These policies would give the City more control of the planning process than House Bill 2001.

"HB 2001 raised important issues of state preemption of local authority and state-imposed unfunded mandates that are components of (the) Legislative Agenda," Bateschell said in an email.

For years, Wilsonville citizens have lamented the increased traffic in the city, which is exacerbated by a rising population and congestion on I-5, among other explanations. And Knapp surmised that the bill would lead to even more congestion.

However, Kotek wrote that the bill likely wouldn't usher in an excessive proliferation of middle housing and pointed to the City of Portland's push to allow more multi-unit housing as proof.

"Allowing more housing options does not mean that every eligible lot will have four homes on it. The City of Portland has allowed duplexes on corner lots since the early 1990s, and less than five percent of eligible lots have a duplex on them today," she wrote. "If enacted, this bill would create a foundation for the diverse array of housing options we are missing in too many communities."

Wilsonville also pointed out that it already has a large supply of middle housing. Overall, as the City stated in the testimony, 52 percent of Wilsonville's housing supply is categorized as multi-family residential and areas like Villebois and Charbonneau have an especially diverse assortment of housing options. Still, Knapp said he's heard that middle-income Wilsonville residents, such as teachers and service industry workers, often struggle to afford to live in Wilsonville.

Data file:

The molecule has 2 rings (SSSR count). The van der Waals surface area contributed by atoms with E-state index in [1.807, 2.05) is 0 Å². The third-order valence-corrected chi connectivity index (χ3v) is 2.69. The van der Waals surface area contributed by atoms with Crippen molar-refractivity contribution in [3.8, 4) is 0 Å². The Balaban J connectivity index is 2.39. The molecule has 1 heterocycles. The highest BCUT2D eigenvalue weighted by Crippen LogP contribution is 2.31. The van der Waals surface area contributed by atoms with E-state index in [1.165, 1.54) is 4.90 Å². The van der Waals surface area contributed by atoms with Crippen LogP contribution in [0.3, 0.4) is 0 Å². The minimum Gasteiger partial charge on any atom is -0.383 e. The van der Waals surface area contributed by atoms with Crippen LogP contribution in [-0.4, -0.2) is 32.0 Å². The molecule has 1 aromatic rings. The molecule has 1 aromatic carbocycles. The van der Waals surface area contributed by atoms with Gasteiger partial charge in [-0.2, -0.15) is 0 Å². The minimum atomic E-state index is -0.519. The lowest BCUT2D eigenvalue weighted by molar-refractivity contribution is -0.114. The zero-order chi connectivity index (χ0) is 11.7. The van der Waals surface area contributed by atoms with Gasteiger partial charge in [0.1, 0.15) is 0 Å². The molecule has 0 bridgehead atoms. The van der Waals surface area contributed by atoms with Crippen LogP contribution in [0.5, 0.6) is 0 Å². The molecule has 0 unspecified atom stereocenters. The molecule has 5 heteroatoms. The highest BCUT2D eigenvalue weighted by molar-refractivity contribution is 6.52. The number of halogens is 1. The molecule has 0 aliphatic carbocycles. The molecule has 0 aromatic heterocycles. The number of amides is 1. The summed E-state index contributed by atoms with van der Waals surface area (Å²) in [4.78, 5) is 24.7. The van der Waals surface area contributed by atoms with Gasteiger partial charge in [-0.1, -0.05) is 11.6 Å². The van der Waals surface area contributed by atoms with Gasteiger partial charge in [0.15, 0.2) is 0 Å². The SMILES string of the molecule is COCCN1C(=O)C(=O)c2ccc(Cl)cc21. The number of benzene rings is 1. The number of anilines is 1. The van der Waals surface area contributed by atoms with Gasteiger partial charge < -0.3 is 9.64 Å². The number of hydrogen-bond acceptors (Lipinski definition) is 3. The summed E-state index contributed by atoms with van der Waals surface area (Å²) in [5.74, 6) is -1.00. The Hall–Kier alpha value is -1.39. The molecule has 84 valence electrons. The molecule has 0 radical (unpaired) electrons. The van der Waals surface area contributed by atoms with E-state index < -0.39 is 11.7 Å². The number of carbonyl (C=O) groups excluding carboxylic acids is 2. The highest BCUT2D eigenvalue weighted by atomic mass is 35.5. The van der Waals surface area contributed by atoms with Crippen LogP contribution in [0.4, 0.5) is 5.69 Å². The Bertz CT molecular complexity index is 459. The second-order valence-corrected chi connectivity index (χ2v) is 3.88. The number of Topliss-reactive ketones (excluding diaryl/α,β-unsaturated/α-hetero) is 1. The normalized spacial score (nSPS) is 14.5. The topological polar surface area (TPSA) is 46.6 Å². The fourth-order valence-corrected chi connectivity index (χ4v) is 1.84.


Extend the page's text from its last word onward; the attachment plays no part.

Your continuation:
"Our community is not as rich as it could be at embracing those different people and the benefits they bring to the community," he said. "I think we have to be flexible at the local level and think about how pieces go together and whether there are development rules that tend to inhibit bringing various types of housing to the market."

The City also objected to the bill's requirement preventing cities from forcing developers to pay system development charges prior to the issuance of an occupancy permit. The City views the occupancy permit as necessary leverage to make sure developers pay the fee. Wilsonville also wanted row houses, a cluster of multistory units with similar design, to be included in the bill's examples of middle housing.

"History has shown that it's sometimes very difficult to collect money later on in the process and that makes the City cautious about delaying the collection of SDC funds," Knapp said.

All in all, the City of Wilsonville and the proponents of House Bill 2001 might agree about the value of housing choice and affordability — but they disagree on the method for bringing it about.

"Affordable housing issues are important to the City as they are for the State Legislature. It is important to be engaged in the legislative process (and) to have influence on the outcome and be sure that it can work at the local level," Bateschell said in an email.